For example, if the target attenuation is -45 dB, the application would use the lookup table to find the lowest system volume level attenuation value which is bigger than the target attenuation. Using the table at Figure 5 we might find a System Volume Level that achieves exactly -44.00 dB of Audio Voltage Attenuation.
Therefore we must attenuate the signal by another -1.0 dB to reach the target. ie. (-1.0) = (-45) - (-44) This formula is thus simple:
Signal attenuation (dB) -Target Attenuation (dB) - Audio Voltage Attenuation (dB) The required Signal Attenuation then needs to be converted from decibels into Amplitude in order for us to use this value to adjust the sine wave (which has an amplitude value between 0 and 1).
The following well-known formula does this conversion:
Amplitude = 10^(Decibels/20) We can wrap this in a convenient function as follows:
func decibelstoAmplitude(dB) {
return pow(10, dB/20) Continuing with the above example, -1.0 dB therefore converts to a signal Amplitude of 0.891.
Combining all of the above concepts, we can now describe an algorithm to find both the required system volume level and calculate the required signal amplitude for any requested target attenuation (see the pseudocode at Figure 7).
The next step is to use the two values returned by the function shown at Figure 7 (systemVolumeLevel and amplitude) to generate the sound. This is accomplished by simply filling an array with values that describe the sine wave using the amplitude that we have just calculated. See the pseudocode at Figure 8. The "sample" array now contains the data required to pass to the sound generation module.

Headphone calibration For background information only, we will briefly describe how headphones calibration relates to the overall system described in this disclosure.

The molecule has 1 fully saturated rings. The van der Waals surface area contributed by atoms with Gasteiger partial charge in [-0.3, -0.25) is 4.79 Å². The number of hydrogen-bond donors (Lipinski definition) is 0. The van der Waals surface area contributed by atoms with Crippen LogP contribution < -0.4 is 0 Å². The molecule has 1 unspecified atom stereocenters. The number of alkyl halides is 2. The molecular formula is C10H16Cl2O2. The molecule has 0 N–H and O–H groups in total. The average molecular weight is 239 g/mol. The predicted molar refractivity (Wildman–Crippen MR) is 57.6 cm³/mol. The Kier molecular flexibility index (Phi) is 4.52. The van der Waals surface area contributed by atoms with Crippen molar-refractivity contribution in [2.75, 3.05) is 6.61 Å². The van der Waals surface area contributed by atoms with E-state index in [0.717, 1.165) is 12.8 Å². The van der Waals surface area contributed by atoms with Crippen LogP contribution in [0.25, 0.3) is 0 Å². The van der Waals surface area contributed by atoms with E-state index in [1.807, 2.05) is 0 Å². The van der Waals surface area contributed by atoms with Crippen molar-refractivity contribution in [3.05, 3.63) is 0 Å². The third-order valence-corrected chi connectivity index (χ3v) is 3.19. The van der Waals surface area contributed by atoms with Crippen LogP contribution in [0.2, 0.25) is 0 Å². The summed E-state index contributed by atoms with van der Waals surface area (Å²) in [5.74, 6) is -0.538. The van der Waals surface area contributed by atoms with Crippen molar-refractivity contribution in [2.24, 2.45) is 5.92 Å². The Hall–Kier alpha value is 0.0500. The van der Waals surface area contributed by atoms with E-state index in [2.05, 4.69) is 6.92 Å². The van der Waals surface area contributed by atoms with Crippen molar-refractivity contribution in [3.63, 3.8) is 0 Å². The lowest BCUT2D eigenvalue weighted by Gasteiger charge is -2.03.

Recall that the system volume levels were measured electrically without a transducer attached, and that we described how to achieve any required attenuation by finding the right system volume level and the right signal amplitude.
This lets us accurately attenuate from any maximum level.
However to use the SystemVolumeLevelTable to produce actual sound levels (dB SPL) we must know the maximum output of the attached headphone (db SPL).
Measuring this value is called "calibration". In a typical implementation, the person skilled in the art would measure the maximum output ('maxSPL') of the left and right channels using a sound meter, and then store this value for each of the left and right channels for each unique pair of headphones. With this knowledge the target attenuation can be calculated by using the following formula:
targetAttenuation = targetSPL - maxSPL
Skilled persons will appreciate that other variants of this can be done, for instance, instead of calibrating by reading the maximum output of the transducer, it is very common to measure at a lower level of output, and then calculate the maximum output by assuming perfect linearity.

Other incarnations may not store the maxSPL, but instead use a globally defined best guess for maxSPL, and then only store an "adjustment" value from that maxSPL for each headphone.
Crosstalk Cancellation Method With an understanding of the above-described sound-generation system, we can now describe how to compensate for crosstalk.
The following describes a system of compensating for predictable crosstalk.
First we will show how to determine and store the correct values to use to generate a crosstalk compensation signal on the inactive channel.
Then we will show how to use those stored values to generate a crosstalk signal. Finally, we will combine all of the concepts to show how to generate both the signal on the active channel and the crosstalk compensation signal on the inactive channel simultaneously.
Determining and storing the crosstalk compensation values The first step is to measure how much crosstalk is present in the system. Using a sound meter, the crosstalk in the system is measured for each frequency at each desired attenuation level.
(This is done for both the left and right channels).
The next step is to generate a signal on the inactive channel.
Recall that we must only construct our crosstalk compensation signal by adjusting the amplitude and phase of the signal transmitted to the inactive channel since the system volume level is fixed at the value required by the active channel.

We generate a signal at an initial amplitude (See pseudocode at Figure 9) and choose either phase 0 or 180 degrees, and then re-measure to see how effective the signal is at reducing the crosstalk that is measured on the sound meter.